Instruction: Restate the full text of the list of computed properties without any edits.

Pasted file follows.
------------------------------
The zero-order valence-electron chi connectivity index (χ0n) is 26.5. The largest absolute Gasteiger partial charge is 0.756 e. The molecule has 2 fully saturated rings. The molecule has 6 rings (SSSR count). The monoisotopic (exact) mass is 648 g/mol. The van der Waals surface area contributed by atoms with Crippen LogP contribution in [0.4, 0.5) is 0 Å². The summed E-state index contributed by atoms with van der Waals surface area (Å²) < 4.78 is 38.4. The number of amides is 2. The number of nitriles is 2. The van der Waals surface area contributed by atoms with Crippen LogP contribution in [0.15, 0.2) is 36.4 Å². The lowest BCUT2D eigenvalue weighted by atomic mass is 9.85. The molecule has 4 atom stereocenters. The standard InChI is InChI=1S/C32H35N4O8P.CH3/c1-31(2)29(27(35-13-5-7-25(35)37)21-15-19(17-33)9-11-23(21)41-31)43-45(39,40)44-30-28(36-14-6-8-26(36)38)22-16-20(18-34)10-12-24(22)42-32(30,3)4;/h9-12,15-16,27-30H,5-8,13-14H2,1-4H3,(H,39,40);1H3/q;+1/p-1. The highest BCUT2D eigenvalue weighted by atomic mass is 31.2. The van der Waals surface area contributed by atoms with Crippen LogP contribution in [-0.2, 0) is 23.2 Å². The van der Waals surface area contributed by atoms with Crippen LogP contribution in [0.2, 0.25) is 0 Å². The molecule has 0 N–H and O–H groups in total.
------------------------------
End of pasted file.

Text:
The zero-order valence-electron chi connectivity index (χ0n) is 26.5. The largest absolute Gasteiger partial charge is 0.756 e. The molecule has 2 fully saturated rings. The molecule has 6 rings (SSSR count). The monoisotopic (exact) mass is 648 g/mol. The van der Waals surface area contributed by atoms with Crippen LogP contribution in [0.4, 0.5) is 0 Å². The summed E-state index contributed by atoms with van der Waals surface area (Å²) < 4.78 is 38.4. The number of amides is 2. The number of nitriles is 2. The van der Waals surface area contributed by atoms with Crippen LogP contribution in [0.15, 0.2) is 36.4 Å². The lowest BCUT2D eigenvalue weighted by atomic mass is 9.85. The molecule has 4 atom stereocenters. The standard InChI is InChI=1S/C32H35N4O8P.CH3/c1-31(2)29(27(35-13-5-7-25(35)37)21-15-19(17-33)9-11-23(21)41-31)43-45(39,40)44-30-28(36-14-6-8-26(36)38)22-16-20(18-34)10-12-24(22)42-32(30,3)4;/h9-12,15-16,27-30H,5-8,13-14H2,1-4H3,(H,39,40);1H3/q;+1/p-1. The highest BCUT2D eigenvalue weighted by atomic mass is 31.2. The van der Waals surface area contributed by atoms with Crippen LogP contribution in [-0.2, 0) is 23.2 Å². The van der Waals surface area contributed by atoms with Crippen LogP contribution in [0.2, 0.25) is 0 Å². The molecule has 0 N–H and O–H groups in total.